A recent study has concluded that veterans who have PTSD and the associated stress that this mental disorder causes may also have abnormal blood vessel function as well. The study suggests that the blood vessels of these individuals do not expand the way that they should, and this abnormal function can increase the risk of a stroke or heart attack. The researchers examined the usual risk factors for issues with normal blood vessel function and they determined that these usual factors did not account for the PTSD cases. This led researchers to suspect that the culprit in the PTSD cases was stress. Smoking, high cholesterol, high blood pressure, and diabetes are not the cause of the abnormal function in patients who were suffering from Post Traumatic Stress Disorder.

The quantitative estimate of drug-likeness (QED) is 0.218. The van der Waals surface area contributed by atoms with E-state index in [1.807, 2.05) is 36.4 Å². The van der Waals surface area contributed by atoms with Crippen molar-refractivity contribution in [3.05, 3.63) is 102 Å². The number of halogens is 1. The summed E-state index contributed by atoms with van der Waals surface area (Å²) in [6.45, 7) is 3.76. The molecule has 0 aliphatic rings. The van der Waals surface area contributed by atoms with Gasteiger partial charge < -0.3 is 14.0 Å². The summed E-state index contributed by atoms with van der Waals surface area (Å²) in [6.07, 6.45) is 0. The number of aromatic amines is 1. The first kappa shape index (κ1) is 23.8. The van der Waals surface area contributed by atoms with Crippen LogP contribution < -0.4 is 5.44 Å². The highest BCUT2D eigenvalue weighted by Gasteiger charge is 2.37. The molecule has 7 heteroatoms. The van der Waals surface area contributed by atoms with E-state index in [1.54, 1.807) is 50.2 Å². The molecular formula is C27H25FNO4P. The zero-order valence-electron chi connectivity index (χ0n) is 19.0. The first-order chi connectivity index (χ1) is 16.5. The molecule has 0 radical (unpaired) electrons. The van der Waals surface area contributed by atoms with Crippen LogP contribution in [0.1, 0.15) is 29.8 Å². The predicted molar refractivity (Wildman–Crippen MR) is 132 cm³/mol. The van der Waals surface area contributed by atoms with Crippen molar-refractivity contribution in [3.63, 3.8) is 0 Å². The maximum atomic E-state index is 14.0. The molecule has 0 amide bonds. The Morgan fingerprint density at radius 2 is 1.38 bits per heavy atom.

Veterans Affairs Medical Center-Surgical Services and University of California, San Francisco surgery associate professor Dr. Marlene Grenon was the lead researcher on the study, and she explained”We believe that we should try to gain a better understanding of the relationship between mental illness and cardiovascular health. Stress management will be one of the main focuses of our program, along with other lifestyle factors such as diet and exercise. This could help not only people with PTSD but also people with all forms of chronic stress in their lives.” The study did find that there was a link between PTSD and abnormal blood vessel function but the study did not establish a cause and effect relationship for this link. The study included 214 participants who were all veterans, and 67 of these participants had been diagnosed with PTSD.